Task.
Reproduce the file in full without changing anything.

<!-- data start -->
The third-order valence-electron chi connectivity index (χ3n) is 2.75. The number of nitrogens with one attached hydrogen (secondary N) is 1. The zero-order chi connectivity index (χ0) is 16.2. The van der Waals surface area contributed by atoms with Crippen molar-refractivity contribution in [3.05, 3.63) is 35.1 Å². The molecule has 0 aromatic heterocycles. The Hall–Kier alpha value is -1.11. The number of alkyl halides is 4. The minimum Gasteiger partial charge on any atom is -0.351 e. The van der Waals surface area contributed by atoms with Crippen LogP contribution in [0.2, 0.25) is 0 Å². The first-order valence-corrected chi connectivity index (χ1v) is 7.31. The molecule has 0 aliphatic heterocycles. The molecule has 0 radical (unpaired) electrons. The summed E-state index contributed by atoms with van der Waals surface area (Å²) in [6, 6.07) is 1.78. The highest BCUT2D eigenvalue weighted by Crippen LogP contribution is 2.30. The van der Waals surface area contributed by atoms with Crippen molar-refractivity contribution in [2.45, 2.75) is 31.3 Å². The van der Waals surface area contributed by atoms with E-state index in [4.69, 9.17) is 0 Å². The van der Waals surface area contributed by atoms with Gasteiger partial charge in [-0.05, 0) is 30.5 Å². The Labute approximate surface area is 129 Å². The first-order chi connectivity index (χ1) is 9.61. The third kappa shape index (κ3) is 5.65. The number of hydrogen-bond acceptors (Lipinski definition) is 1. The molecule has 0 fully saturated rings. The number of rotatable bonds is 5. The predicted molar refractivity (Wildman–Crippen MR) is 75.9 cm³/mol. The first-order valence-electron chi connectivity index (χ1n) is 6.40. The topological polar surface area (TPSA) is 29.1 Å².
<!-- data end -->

The third-order valence-electron chi connectivity index (χ3n) is 2.75. The number of nitrogens with one attached hydrogen (secondary N) is 1. The zero-order chi connectivity index (χ0) is 16.2. The van der Waals surface area contributed by atoms with Crippen molar-refractivity contribution in [3.05, 3.63) is 35.1 Å². The molecule has 0 aromatic heterocycles. The Hall–Kier alpha value is -1.11. The number of alkyl halides is 4. The minimum Gasteiger partial charge on any atom is -0.351 e. The van der Waals surface area contributed by atoms with Crippen LogP contribution in [0.2, 0.25) is 0 Å². The first-order valence-corrected chi connectivity index (χ1v) is 7.31. The molecule has 0 aliphatic heterocycles. The molecule has 0 radical (unpaired) electrons. The summed E-state index contributed by atoms with van der Waals surface area (Å²) in [6, 6.07) is 1.78. The highest BCUT2D eigenvalue weighted by Crippen LogP contribution is 2.30. The van der Waals surface area contributed by atoms with Crippen molar-refractivity contribution in [2.45, 2.75) is 31.3 Å². The van der Waals surface area contributed by atoms with E-state index in [4.69, 9.17) is 0 Å². The van der Waals surface area contributed by atoms with Gasteiger partial charge in [-0.05, 0) is 30.5 Å². The Labute approximate surface area is 129 Å². The first-order chi connectivity index (χ1) is 9.61. The third kappa shape index (κ3) is 5.65. The number of hydrogen-bond acceptors (Lipinski definition) is 1. The molecule has 0 fully saturated rings. The number of rotatable bonds is 5. The predicted molar refractivity (Wildman–Crippen MR) is 75.9 cm³/mol. The first-order valence-electron chi connectivity index (χ1n) is 6.40. The topological polar surface area (TPSA) is 29.1 Å².